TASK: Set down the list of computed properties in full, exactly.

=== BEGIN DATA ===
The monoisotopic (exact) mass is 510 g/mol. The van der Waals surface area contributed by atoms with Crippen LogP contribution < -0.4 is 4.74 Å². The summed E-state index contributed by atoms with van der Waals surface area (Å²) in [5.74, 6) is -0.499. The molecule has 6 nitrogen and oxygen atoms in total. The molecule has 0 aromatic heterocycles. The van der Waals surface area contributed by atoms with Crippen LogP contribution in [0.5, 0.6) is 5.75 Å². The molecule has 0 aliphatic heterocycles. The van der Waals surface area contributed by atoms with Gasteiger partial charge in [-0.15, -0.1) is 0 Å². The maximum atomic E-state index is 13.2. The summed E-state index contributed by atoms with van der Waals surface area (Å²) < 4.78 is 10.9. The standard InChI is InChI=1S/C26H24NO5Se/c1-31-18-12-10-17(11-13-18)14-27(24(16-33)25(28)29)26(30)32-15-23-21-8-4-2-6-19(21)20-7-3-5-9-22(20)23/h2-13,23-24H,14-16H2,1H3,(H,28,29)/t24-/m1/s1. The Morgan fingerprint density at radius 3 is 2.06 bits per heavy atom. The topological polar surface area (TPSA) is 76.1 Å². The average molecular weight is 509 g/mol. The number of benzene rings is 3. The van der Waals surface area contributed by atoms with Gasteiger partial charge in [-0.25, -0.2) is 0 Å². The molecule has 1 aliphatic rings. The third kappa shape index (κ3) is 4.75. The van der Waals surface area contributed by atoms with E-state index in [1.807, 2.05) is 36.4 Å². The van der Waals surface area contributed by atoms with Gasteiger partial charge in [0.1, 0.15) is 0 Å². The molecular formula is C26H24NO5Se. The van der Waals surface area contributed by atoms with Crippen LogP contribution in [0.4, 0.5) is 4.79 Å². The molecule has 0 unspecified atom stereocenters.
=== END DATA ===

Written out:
The monoisotopic (exact) mass is 510 g/mol. The van der Waals surface area contributed by atoms with Crippen LogP contribution < -0.4 is 4.74 Å². The summed E-state index contributed by atoms with van der Waals surface area (Å²) in [5.74, 6) is -0.499. The molecule has 6 nitrogen and oxygen atoms in total. The molecule has 0 aromatic heterocycles. The van der Waals surface area contributed by atoms with Crippen LogP contribution in [0.5, 0.6) is 5.75 Å². The molecule has 0 aliphatic heterocycles. The van der Waals surface area contributed by atoms with Gasteiger partial charge in [-0.15, -0.1) is 0 Å². The maximum atomic E-state index is 13.2. The summed E-state index contributed by atoms with van der Waals surface area (Å²) < 4.78 is 10.9. The standard InChI is InChI=1S/C26H24NO5Se/c1-31-18-12-10-17(11-13-18)14-27(24(16-33)25(28)29)26(30)32-15-23-21-8-4-2-6-19(21)20-7-3-5-9-22(20)23/h2-13,23-24H,14-16H2,1H3,(H,28,29)/t24-/m1/s1. The Morgan fingerprint density at radius 3 is 2.06 bits per heavy atom. The topological polar surface area (TPSA) is 76.1 Å². The average molecular weight is 509 g/mol. The number of benzene rings is 3. The van der Waals surface area contributed by atoms with Gasteiger partial charge in [-0.25, -0.2) is 0 Å². The molecule has 1 aliphatic rings. The third kappa shape index (κ3) is 4.75. The van der Waals surface area contributed by atoms with E-state index in [1.807, 2.05) is 36.4 Å². The van der Waals surface area contributed by atoms with Gasteiger partial charge in [0.1, 0.15) is 0 Å². The molecular formula is C26H24NO5Se. The van der Waals surface area contributed by atoms with Crippen LogP contribution in [0.4, 0.5) is 4.79 Å². The molecule has 0 unspecified atom stereocenters.